Raven Guard Skin WIP #1

Another small update. I've primed the Scout models, considering the modeling done. I was debating holding off until I decided upon a base theme, because normally I attach models to bases after they're painted using small strips of plasticard to mark foot position and then gluing sand and objects around those strips. That typically involves tracing around feet with a colored pencil, etc. But for my Raven Guard, I decided to try a different basing method. I'll be doing a ruined city base style, with very large, slab-style pavers and tumbled debris. I don't need to deal with strips of card and pregluing for that.

Anyhow, I have started on the skin for these guys. As many of you may know, Raven Guard have pale, paper-white skin. They don't go full-on alabaster until some time after geneseed implantation. It's perfectly normal for Scouts to have pinkish skin. So, I decided all of mine would be "rookie" Scouts with pinkish skin. This not only provides me the chance to work different skin techniques into the army, but also delays the need to figure out how to paint the more mature Marines' skin.
To start, I applied a bunch of thin layers of Reaper Master Series Fair Shadow. This is the darkest color in the Fair Skin triad (Reaper sells their Master Series paints in three-color sets, for those not in-the-know). It took anywhere from 3-5 coats per model. You can see here what only a few coats looks like, leaving a bit of grey tone on the flatter areas of the face.

Once that was dry, I applied a very thin wash of Ogryn Flesh to the whole face. I put a bunch of Ogryn Flesh on my palette, and then thinned it out with Winsor and Newton Acrylic Flow Improver. This gives a pinkish hue in the recesses. If you don't dilute the wash, it just stains the light skin color a reddish color. You can do that, and just come back up to the Fair Shadow color, but it's a bit of a waste of time and effort, and you can end up with very stark pink lines around the edges and in the facial creases.

At this point I stopped for the night to let the washes dry thoroughly. If you keep poking at them you end up softening and removing the paint underneath, and repairing the holes can be a pain depending on how many layers you damaged. The next step will be to touch up any overly pink areas with more Fair Shadow, and then move on to the next color, MSP Fair Skin, and then highlights of Fair Highlight, which is nearly white.

I have no idea how I'm going to paint these guys' eyes. The eyeballs are so poorly defined on the models once you've primed and painted them, that it's really tough to paint them so they don't look wide-eyed and fearful, or cross eyed. I know HOW to paint eyes, just not on Marine faces.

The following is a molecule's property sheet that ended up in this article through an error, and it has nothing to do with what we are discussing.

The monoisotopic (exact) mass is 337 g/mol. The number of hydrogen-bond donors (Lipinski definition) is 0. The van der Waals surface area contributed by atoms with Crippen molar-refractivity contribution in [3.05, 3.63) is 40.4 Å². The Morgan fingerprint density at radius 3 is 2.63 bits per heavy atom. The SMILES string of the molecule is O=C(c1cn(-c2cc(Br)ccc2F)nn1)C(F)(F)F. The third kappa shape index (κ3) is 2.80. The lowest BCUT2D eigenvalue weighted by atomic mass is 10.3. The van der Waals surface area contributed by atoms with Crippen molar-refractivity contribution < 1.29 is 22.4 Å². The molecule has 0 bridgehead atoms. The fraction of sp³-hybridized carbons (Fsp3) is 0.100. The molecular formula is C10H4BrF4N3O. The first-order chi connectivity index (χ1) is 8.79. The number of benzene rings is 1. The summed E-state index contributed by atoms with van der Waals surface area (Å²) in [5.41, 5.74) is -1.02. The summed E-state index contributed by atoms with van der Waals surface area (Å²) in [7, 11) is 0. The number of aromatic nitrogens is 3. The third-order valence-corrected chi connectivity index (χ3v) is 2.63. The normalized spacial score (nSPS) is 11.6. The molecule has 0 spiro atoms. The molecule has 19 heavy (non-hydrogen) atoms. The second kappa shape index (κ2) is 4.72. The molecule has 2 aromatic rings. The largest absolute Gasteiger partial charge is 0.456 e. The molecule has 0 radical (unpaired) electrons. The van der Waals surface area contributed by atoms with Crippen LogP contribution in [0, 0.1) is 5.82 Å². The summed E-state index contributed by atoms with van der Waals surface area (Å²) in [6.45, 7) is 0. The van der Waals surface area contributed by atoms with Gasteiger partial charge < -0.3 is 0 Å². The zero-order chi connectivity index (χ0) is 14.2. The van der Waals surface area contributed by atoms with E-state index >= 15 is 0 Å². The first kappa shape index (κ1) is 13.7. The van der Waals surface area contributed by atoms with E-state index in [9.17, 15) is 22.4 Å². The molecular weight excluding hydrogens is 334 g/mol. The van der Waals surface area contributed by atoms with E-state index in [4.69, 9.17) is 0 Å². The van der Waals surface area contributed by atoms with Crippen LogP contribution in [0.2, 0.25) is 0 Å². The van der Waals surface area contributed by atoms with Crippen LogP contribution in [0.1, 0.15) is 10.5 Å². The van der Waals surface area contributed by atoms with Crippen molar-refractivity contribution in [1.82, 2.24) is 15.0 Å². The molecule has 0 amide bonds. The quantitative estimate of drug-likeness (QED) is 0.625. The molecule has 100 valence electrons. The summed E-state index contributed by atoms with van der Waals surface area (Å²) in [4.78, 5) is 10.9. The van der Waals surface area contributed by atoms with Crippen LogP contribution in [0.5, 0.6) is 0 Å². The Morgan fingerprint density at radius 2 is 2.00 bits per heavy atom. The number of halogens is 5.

I have also been poking away at other projects and models. Here are a couple WIP shots of my Ultramarine Librarian. I tried using darker blue for his armor, to make him stand out from the other Ultramarines. The shoulder pad shot is intended to show the tone difference. I did miss the brown basecoat on the shoulder pad rim, and yes, that is a magnet sunk into his back. I'm taking the backpack magnet plunge so I can use him with a jump pack or on foot!

I also got bored and assembled some lascannon Marines usable as part of a Devastator or Tactical Squad. Missile launchers just don't cut it in the modern "AV13 and 2+ armor everywhere" world of 40K. I'm using old, metal lascannons and salvage-quality bodies/legs/heads. The metal cannons aren't all that hard to assemble if you do so in the correct order and with the correct glue. I use Loctite Ultra Gel Control super glue. Assemble the backpack to the body, then the gun to the torso by applying glue to both the stump of the power feed on the pack and the arm joint. Press the power cables of the cannon against the stump on the backpack, and then the shoulder to the torso joint. Hold it in place for several minutes, and then attach the support arm by applying glue in the wrist socket and the left shoulder joint. Press the wrist into the socket on the cannon, and then the shoulder to the torso. Hold, and you're done! I also recommend leaving the head off the model until after the lascannon is fully assembled, to make sure it's not at an angle or pose that would prevent the cannon from seating properly against the shoulder joint. The models are wobbly and tippy, but putting them as far back on a base as you can helps mitigate it a little. 32mm bases would help a LOT.


  1. I'll have to do the thinned out flesh wash. For some reason thinning out a wash never occurred to me. Anyway, good start so far.

    I've been making a return to lascannons also. It's one of my favorite weapons but I rarely use it with Chaos, beyond Obliterators. So I'm doing the same and working on getting some lascannon units ready for the table as well. I just like having a weapon that could pop a vehicle in a single shot.

    1. You have to be sure to use flow improver, acrylic medium, or the Lahmian Medium stuff from GW. If you use plain water, it ruins the wash and just produces tide lines.

    2. Gotcha. Good to know. I do have the GW medium and it's proven super useful.